Inquiry is an attempt to turn failure to account, and certain characteristics of the long poem as it has been widely practised in the twentieth-century lend themselves to inquiry, even if it takes place across domains other than those that have been made normative for the natural sciences, which have increasingly provided the hegemonic templates for inquiry capable of producing knowledge and a sufficiency of truth for our modernity. The best account I know of that surveys the philosophical issues of autonomy, reason, language, aesthetics, and above all subjectivity, is the unfolding project of the American philosopher Robert Pippin. He likes to quote Hegel’s claim that ‘philosophy is its own time comprehended in thought’ (31) and I shall suggest that it would be a reasonable extrapolation, given his extensive writing on modern fiction, to suggest that he might endorse the idea that the modern long poem also attempts to be its own time comprehended in poetic thought.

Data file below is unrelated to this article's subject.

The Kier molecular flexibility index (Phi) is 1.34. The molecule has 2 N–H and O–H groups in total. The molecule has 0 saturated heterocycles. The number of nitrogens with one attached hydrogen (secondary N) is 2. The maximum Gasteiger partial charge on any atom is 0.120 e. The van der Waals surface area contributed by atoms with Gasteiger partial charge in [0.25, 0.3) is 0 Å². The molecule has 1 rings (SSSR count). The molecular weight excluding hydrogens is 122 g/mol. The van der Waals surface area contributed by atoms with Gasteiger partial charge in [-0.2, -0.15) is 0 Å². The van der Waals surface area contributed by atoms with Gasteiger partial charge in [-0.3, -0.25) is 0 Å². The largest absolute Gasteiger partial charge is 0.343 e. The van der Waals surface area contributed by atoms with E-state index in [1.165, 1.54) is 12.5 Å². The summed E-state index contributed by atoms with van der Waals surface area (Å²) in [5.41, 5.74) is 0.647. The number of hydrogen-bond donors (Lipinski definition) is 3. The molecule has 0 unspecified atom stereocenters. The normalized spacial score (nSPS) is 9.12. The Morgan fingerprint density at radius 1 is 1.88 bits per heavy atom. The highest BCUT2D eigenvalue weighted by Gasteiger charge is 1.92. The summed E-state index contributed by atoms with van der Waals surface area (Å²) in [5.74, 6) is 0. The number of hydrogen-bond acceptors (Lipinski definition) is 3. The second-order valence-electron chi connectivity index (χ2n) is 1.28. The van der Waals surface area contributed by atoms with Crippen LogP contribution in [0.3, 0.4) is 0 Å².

His starting point is the disenchantment amounting to disgust felt by many modern thinkers and artists, with the modern bourgeois idea that human beings can be free subjects determining the shape of their own lives. He agrees with the critics of both the normative ideal of freedom and ontological claims for a ‘free, rational, independent, reflective, self-determining subject’ that neither freedom nor the autonomous subject have been achieved; so far they are simply longings though not delusions. Humanity has not yet been able to realise historically more of the ideals of the autonomous subject set forth most fully by Kant and Hegel, and by many other subsequent modern artists and thinkers. Pippin wants us to reflect critically in other words on the intensity of our disenchantments with modernity and not discard altogether the concept that a rationally reflective self-consciousness is possible and desirable just because we cannot accept the idea of a wholly self-managing subject independent of all constraints. Much of this critical reflection is done by literary works.